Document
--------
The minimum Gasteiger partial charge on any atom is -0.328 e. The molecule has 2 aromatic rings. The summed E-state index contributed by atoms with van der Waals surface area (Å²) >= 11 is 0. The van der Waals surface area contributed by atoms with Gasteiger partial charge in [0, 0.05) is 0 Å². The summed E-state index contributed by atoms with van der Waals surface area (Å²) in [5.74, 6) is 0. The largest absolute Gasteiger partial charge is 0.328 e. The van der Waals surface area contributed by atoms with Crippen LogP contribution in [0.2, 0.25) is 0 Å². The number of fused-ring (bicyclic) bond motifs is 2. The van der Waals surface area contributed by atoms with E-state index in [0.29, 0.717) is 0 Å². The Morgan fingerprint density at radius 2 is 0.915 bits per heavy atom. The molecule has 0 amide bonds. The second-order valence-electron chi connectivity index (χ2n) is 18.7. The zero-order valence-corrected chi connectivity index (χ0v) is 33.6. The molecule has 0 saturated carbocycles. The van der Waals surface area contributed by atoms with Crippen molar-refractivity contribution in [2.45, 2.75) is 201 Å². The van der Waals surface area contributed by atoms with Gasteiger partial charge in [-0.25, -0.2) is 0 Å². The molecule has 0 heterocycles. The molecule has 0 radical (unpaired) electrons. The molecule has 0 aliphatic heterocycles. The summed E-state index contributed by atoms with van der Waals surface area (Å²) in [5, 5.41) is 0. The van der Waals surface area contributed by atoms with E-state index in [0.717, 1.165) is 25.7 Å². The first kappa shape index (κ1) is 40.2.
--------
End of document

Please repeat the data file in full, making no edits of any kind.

The minimum Gasteiger partial charge on any atom is -0.328 e. The molecule has 2 aromatic rings. The summed E-state index contributed by atoms with van der Waals surface area (Å²) >= 11 is 0. The van der Waals surface area contributed by atoms with Gasteiger partial charge in [0, 0.05) is 0 Å². The summed E-state index contributed by atoms with van der Waals surface area (Å²) in [5.74, 6) is 0. The largest absolute Gasteiger partial charge is 0.328 e. The van der Waals surface area contributed by atoms with Crippen LogP contribution in [0.2, 0.25) is 0 Å². The number of fused-ring (bicyclic) bond motifs is 2. The van der Waals surface area contributed by atoms with E-state index in [0.29, 0.717) is 0 Å². The Morgan fingerprint density at radius 2 is 0.915 bits per heavy atom. The molecule has 0 amide bonds. The second-order valence-electron chi connectivity index (χ2n) is 18.7. The zero-order valence-corrected chi connectivity index (χ0v) is 33.6. The molecule has 0 saturated carbocycles. The van der Waals surface area contributed by atoms with Crippen molar-refractivity contribution in [2.45, 2.75) is 201 Å². The van der Waals surface area contributed by atoms with Gasteiger partial charge in [-0.25, -0.2) is 0 Å². The molecule has 0 heterocycles. The molecule has 0 radical (unpaired) electrons. The molecule has 0 aliphatic heterocycles. The summed E-state index contributed by atoms with van der Waals surface area (Å²) in [5, 5.41) is 0. The van der Waals surface area contributed by atoms with E-state index in [0.717, 1.165) is 25.7 Å². The first kappa shape index (κ1) is 40.2.